Or they could keep blaming Russia, racism, misogyny, millennials, identity politics, trigger warnings, wringing their hands and gnashing their teeth as Western countries devolve by bloody spasms into skeuomorphic caricatures of their colonial selves.

Unfortunately, our media, and through it virtually the entirety of our public discourse, is utterly enclosed and contained by the machinery of neoliberalism and institutionally opposed to any kind of leftward change. Not simply opposed, mind you: structurally incapable of supporting it. As Audre Lorde warned about another struggle, you won’t dismantle the masters’ house using the masters’ tools, and that principle might be applied here too. Maybe we have to get right down to the structures of language and start changing things there. Use whatever tools we do have to make some new tools.

I don’t know where it goes from here, but I wonder if Warren Ellis is right: if we have reached the Acceleration. If the long wait of postmodernism is done, finally finding that elusive closure-to-come in the convergence of neoliberalism’s self-wrought crises. If so, some things that we have always taken for granted are likely to be swept away in what follows, and quicker, and more irrevocably than we can anticipate.

Warren Ellis, Orbital Operations, Jan 15, 2017

In his book The Century, Alain Badiou writes that one of the characteristics of postmodernism is its inevitable deferral to questions of “what comes next? what happens after this?”. Well, Badiou’s postmoderns have their answer now. This is what’s next. And this is what was going to happen next all along.

From where we stand right at this moment, if we dare to glance backwards we can plainly see that this is where the path of neoliberalism was always leading. Thatcher, Reagan, Major, Blair and Brown, Clintons, Bushes, Trudeaus, Mulroney and Chrétien, Sarkozy, Zapatero, Merkel, Aznar, Lipponen, Kok, Kohl and Schröder, Papandreou, Cameron, Harper, Howard, and Obama. All steered us cheerfully toward this breaking point.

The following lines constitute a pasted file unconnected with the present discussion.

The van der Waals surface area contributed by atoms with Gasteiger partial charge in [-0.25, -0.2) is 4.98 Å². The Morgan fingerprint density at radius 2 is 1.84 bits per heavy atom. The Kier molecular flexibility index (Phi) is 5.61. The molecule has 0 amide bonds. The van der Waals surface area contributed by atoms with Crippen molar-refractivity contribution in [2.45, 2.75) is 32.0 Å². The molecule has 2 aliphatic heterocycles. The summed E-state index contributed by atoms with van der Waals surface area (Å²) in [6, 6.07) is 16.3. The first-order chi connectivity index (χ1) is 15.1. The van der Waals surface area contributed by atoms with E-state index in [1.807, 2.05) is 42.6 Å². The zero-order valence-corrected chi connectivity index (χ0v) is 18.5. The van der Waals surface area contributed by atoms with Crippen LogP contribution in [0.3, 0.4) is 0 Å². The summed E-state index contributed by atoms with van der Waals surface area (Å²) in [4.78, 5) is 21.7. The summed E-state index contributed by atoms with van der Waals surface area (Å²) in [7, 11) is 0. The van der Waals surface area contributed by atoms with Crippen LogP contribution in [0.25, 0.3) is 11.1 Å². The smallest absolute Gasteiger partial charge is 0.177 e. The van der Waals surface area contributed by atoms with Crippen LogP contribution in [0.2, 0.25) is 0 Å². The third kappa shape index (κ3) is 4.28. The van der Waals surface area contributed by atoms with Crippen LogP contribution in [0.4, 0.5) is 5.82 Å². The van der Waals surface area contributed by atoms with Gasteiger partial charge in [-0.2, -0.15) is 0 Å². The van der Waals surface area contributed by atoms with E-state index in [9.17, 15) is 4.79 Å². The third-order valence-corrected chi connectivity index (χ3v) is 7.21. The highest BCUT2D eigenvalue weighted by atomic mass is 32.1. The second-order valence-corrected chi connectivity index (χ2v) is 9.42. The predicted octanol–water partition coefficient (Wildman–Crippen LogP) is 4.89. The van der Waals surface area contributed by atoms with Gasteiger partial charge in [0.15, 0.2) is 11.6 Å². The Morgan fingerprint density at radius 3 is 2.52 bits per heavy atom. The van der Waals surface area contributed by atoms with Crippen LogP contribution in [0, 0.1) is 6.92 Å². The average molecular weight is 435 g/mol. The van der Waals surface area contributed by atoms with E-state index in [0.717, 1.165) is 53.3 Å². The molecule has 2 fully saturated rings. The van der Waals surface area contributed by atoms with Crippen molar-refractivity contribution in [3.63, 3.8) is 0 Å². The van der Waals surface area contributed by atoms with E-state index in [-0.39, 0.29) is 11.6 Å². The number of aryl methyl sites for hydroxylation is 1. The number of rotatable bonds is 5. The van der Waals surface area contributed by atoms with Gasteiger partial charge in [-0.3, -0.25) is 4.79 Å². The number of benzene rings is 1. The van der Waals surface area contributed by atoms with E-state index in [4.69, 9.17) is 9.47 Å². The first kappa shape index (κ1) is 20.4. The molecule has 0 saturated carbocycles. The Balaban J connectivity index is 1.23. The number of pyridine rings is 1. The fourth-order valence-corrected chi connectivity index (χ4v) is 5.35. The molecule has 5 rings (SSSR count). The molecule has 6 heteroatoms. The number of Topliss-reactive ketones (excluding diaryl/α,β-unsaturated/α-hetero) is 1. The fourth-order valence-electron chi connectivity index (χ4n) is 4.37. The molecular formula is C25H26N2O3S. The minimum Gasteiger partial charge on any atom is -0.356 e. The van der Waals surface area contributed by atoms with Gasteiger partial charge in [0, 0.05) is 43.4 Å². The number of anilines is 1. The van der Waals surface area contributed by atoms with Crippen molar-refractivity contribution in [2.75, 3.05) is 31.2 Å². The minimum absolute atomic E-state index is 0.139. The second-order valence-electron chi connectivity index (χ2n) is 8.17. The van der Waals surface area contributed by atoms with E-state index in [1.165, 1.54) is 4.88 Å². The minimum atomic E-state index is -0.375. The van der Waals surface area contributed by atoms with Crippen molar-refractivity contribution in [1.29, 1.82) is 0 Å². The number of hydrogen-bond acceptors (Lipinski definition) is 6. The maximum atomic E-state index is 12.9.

They were all called “competent”, “electable”, “safe pair of hands” by people in expensive shoes. Sensible, forward-thinking, and supremely rational. The pro-business liberal, the compassionate conservative, the third way mandarin, the social-liberal-but-fiscal-conservative, the foundation-owning, after-dinner-speaking warmongers and well-dressed arms dealers to the world. Those are the people whose work has brought us here. The wreckage of their project is largely a consequence of the massive upward redistribution of wealth that they have facilitated, and now they want us to believe they are the only ones who can fix it. The solution they offer is to keep doing what they were already doing, but more so.

Our current leaders, degenerating warmed-over clones of Thatcher and Reagan (or Blair, in Canada), ask us to trust in them a little longer, just endure the austerity, and the war on terror, and the surveillance state, and be honoured to live freely in the masters’ house, according to the masters’ rules, or better yet to die enlarging it. We are prodded into accepting a little more injustice each day for the sakes of peace, freedom, security, stability, progress and then asked to blame our neighbour instead of the people running the show when the injustices we are made complicit in continue to mount up, and fail to deliver those promised abstractions.

“It is easier to imagine the end of the world than the end of capitalism,” wrote Fredric Jameson. But neoliberalism, at least, is busily orchestrating its own demise, seemingly by default, out of a failure to imagine a world that might appeal to more than a select and wealthy few. Let its champions claim the French election as a victory. It is no surprise that they cannot recognize the turning tide in the animus mundi , since they have spent their whole careers in impermeable denial of the world having such a thing as a soul.

They are too invested in the corporatization of politics to backtrack now, and the powerful business interests they are beholden to would anyway refuse to allow it. All that remains to them is to cling fast to the glossy wreck of their stricken ideology. Shrill, demented choirs hymning their own mighty works as the catastrophes they have created come crashing down upon us all.